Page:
You probably don’t need to worry about sharks and snakes, but watch out for magpies.
Never refer to the train system as the underground – even if some bits of it are underground. Also, unless you’re getting the B-Line, never trust your bus to turn up when it’s supposed to. It will either be 20 minutes late, or 10 minutes early and you’ll miss it. And don’t bank on TripView to safeguard you against this either: its favourite expression is “real-time data unavailable.”
Brag about your Blue Mountains hiking expeditions if you must (although good luck with that: most of the cool ones are closed at the moment), make your friends jealous with your latest jaunt to Bali and post the exact same Bondi sunset sessions footage everyone has already seen.
Oh, and get obsessed with finding the latest ‘secret’ rock pool, fairy pool, figure 8 pool, or hidden waterfall which was actually only a secret 10 years ago, and post about it as if you are Christopher Columbus.
Bondi sunset sessions is pretty cool if you haven’t been. There is also some other dancing kind of thing nearby. There are also boat parties, illegal warehouse raves in Mascot (with like 7 people and some dodgy-sounding English geezer out the front!) and Harbour Life. There is also Vivid, which is overrated.
If the thought of starring on Bondi Rescue fills you with dread, there are a lot of sea pools. Oh and if you want to experience Sydney like a true local, head down for a dip in the middle of winter, in your boardies or budgie smugglers.
Finally, religiously check the Instagram account of your local beach photographer (there’s always one). Today you might have made the cut!
Spend the first twenty years of your life not worrying about buying a house. Then, from age 20 to 30, spend a decade complaining about not being able to buy a house. Next, at age 30, get a loan from your parents to help you buy a house. After this, you must slowly get quieter and quieter about the issue for the next 20 years, before restarting the cycle again with your own kids.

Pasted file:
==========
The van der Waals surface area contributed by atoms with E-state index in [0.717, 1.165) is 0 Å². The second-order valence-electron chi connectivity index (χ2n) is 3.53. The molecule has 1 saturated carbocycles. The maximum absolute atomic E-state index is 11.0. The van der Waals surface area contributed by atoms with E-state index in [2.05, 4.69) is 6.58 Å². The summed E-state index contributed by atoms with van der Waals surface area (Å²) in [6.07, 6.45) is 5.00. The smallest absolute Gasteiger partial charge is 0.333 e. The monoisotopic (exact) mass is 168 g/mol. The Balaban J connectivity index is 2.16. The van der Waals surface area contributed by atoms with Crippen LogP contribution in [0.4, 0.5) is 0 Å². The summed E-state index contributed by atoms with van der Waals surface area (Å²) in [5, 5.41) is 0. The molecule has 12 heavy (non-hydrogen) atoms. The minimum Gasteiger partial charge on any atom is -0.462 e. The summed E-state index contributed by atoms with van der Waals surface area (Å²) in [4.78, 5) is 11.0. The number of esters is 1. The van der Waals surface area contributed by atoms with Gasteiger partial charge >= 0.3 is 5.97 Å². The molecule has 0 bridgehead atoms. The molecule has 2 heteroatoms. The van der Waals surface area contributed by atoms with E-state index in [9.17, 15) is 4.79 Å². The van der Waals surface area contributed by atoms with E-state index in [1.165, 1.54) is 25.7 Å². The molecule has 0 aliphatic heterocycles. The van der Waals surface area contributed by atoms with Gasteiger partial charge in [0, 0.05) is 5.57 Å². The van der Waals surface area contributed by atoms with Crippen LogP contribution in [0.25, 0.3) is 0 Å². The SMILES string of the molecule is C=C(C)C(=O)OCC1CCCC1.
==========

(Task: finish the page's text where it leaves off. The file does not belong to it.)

Call Julio Iglesias eating KFC in a private jet your spirit animal. Say things like “my last meal would be chicken nuggets with a bottle of Prosecco.” Put an inflatable pool on the balcony of your $2 million house.
Be rich enough to drive a Prius, but poor enough you still have to sleep in it when you go up to Byron. Or have a fully kitted out adventure van, but only use it once a year (the rest of the time leave it in Erskineville, where it wastes three in-demand car spaces). Or… have a Land Rover with a roof tent and those orange “get myself out of a bog” things and never drive it anywhere riskier than terrain a Subaru Forester could handle.
The latte line
Act as though whatever quarter of the city you live in is Sydney. Everything else is an illusion. Ask yourself, “Why would I ever want to cross the bridge?” Extrapolate conclusions on the world and Sydney as a whole entirely based upon your own suburb.
Take it very seriously, except when it comes to the whole “cut down on the drinking and illicit substances” part. Meditate in public. If you have a “menty b” go to Vipassana.
- The Truth About Why Sydneysiders Are So Rude To Tourists
- ‘Unfairly Maligned’ Bondi Trend The Rest Of Australia Can Learn From